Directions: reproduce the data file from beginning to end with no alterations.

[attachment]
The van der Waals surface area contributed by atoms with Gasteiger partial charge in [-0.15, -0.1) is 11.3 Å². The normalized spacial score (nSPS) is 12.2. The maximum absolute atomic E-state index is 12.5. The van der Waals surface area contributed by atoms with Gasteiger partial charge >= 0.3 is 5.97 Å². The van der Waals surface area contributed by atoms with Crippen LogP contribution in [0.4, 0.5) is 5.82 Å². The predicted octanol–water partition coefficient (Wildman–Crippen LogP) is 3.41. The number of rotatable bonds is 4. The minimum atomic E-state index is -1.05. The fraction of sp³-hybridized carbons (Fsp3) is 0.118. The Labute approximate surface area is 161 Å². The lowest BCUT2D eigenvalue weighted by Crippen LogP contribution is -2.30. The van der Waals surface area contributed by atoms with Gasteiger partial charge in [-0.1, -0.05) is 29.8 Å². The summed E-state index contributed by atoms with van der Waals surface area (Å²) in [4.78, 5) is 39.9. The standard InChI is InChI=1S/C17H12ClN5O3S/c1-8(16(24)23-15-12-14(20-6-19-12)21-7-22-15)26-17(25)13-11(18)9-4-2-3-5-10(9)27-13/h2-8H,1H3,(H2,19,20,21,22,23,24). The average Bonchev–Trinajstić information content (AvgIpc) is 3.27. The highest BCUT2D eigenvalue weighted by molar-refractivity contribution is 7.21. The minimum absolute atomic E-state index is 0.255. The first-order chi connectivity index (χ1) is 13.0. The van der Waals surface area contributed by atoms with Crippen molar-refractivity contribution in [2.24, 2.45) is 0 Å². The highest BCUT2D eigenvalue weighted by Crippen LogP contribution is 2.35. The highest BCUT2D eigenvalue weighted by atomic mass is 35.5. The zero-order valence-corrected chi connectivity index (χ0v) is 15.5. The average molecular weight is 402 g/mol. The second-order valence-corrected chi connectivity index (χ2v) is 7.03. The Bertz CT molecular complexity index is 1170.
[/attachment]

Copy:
The van der Waals surface area contributed by atoms with Gasteiger partial charge in [-0.15, -0.1) is 11.3 Å². The normalized spacial score (nSPS) is 12.2. The maximum absolute atomic E-state index is 12.5. The van der Waals surface area contributed by atoms with Gasteiger partial charge >= 0.3 is 5.97 Å². The van der Waals surface area contributed by atoms with Crippen LogP contribution in [0.4, 0.5) is 5.82 Å². The predicted octanol–water partition coefficient (Wildman–Crippen LogP) is 3.41. The number of rotatable bonds is 4. The minimum atomic E-state index is -1.05. The fraction of sp³-hybridized carbons (Fsp3) is 0.118. The Labute approximate surface area is 161 Å². The lowest BCUT2D eigenvalue weighted by Crippen LogP contribution is -2.30. The van der Waals surface area contributed by atoms with Gasteiger partial charge in [-0.1, -0.05) is 29.8 Å². The summed E-state index contributed by atoms with van der Waals surface area (Å²) in [4.78, 5) is 39.9. The standard InChI is InChI=1S/C17H12ClN5O3S/c1-8(16(24)23-15-12-14(20-6-19-12)21-7-22-15)26-17(25)13-11(18)9-4-2-3-5-10(9)27-13/h2-8H,1H3,(H2,19,20,21,22,23,24). The average Bonchev–Trinajstić information content (AvgIpc) is 3.27. The highest BCUT2D eigenvalue weighted by molar-refractivity contribution is 7.21. The minimum absolute atomic E-state index is 0.255. The first-order chi connectivity index (χ1) is 13.0. The van der Waals surface area contributed by atoms with Crippen molar-refractivity contribution in [2.24, 2.45) is 0 Å². The highest BCUT2D eigenvalue weighted by Crippen LogP contribution is 2.35. The highest BCUT2D eigenvalue weighted by atomic mass is 35.5. The zero-order valence-corrected chi connectivity index (χ0v) is 15.5. The average molecular weight is 402 g/mol. The second-order valence-corrected chi connectivity index (χ2v) is 7.03. The Bertz CT molecular complexity index is 1170.